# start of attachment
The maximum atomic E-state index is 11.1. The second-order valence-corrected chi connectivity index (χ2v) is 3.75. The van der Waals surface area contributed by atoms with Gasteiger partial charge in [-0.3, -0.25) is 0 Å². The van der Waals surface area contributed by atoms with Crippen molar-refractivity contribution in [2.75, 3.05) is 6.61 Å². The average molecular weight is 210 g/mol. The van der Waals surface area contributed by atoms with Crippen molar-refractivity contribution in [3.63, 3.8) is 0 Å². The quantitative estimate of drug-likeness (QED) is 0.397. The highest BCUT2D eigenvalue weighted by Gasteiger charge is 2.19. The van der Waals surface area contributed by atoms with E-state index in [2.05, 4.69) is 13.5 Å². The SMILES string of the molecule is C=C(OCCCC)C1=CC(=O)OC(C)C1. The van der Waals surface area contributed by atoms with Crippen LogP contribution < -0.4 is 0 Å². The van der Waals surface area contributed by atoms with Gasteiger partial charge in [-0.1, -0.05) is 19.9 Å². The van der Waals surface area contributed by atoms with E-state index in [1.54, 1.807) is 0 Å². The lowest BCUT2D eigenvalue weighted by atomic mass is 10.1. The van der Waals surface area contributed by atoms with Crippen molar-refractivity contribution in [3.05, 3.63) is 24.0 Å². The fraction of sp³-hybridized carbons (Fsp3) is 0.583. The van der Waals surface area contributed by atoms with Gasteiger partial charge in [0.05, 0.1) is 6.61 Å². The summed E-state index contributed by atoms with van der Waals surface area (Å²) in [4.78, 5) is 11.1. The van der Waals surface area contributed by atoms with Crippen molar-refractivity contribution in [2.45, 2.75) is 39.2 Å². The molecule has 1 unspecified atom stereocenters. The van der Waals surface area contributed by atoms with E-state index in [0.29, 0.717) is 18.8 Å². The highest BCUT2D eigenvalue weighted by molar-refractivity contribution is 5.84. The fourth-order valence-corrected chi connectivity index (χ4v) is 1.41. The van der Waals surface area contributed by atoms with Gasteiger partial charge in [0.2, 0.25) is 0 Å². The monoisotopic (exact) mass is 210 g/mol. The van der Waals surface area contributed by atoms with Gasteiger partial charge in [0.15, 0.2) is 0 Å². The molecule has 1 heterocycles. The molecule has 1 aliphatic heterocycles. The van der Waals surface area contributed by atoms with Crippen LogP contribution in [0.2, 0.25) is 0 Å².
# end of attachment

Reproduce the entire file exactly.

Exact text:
The maximum atomic E-state index is 11.1. The second-order valence-corrected chi connectivity index (χ2v) is 3.75. The van der Waals surface area contributed by atoms with Gasteiger partial charge in [-0.3, -0.25) is 0 Å². The van der Waals surface area contributed by atoms with Crippen molar-refractivity contribution in [2.75, 3.05) is 6.61 Å². The average molecular weight is 210 g/mol. The van der Waals surface area contributed by atoms with Crippen molar-refractivity contribution in [3.63, 3.8) is 0 Å². The quantitative estimate of drug-likeness (QED) is 0.397. The highest BCUT2D eigenvalue weighted by Gasteiger charge is 2.19. The van der Waals surface area contributed by atoms with E-state index in [2.05, 4.69) is 13.5 Å². The SMILES string of the molecule is C=C(OCCCC)C1=CC(=O)OC(C)C1. The van der Waals surface area contributed by atoms with Crippen LogP contribution < -0.4 is 0 Å². The van der Waals surface area contributed by atoms with Gasteiger partial charge in [-0.1, -0.05) is 19.9 Å². The van der Waals surface area contributed by atoms with E-state index in [1.54, 1.807) is 0 Å². The lowest BCUT2D eigenvalue weighted by atomic mass is 10.1. The van der Waals surface area contributed by atoms with Crippen molar-refractivity contribution in [3.05, 3.63) is 24.0 Å². The fraction of sp³-hybridized carbons (Fsp3) is 0.583. The van der Waals surface area contributed by atoms with Gasteiger partial charge in [0.05, 0.1) is 6.61 Å². The summed E-state index contributed by atoms with van der Waals surface area (Å²) in [4.78, 5) is 11.1. The van der Waals surface area contributed by atoms with Crippen molar-refractivity contribution in [2.45, 2.75) is 39.2 Å². The molecule has 1 unspecified atom stereocenters. The van der Waals surface area contributed by atoms with E-state index in [0.29, 0.717) is 18.8 Å². The highest BCUT2D eigenvalue weighted by molar-refractivity contribution is 5.84. The fourth-order valence-corrected chi connectivity index (χ4v) is 1.41. The van der Waals surface area contributed by atoms with Gasteiger partial charge in [0.2, 0.25) is 0 Å². The monoisotopic (exact) mass is 210 g/mol. The van der Waals surface area contributed by atoms with Gasteiger partial charge in [0.15, 0.2) is 0 Å². The molecule has 1 heterocycles. The molecule has 1 aliphatic heterocycles. The van der Waals surface area contributed by atoms with Crippen LogP contribution in [0.2, 0.25) is 0 Å².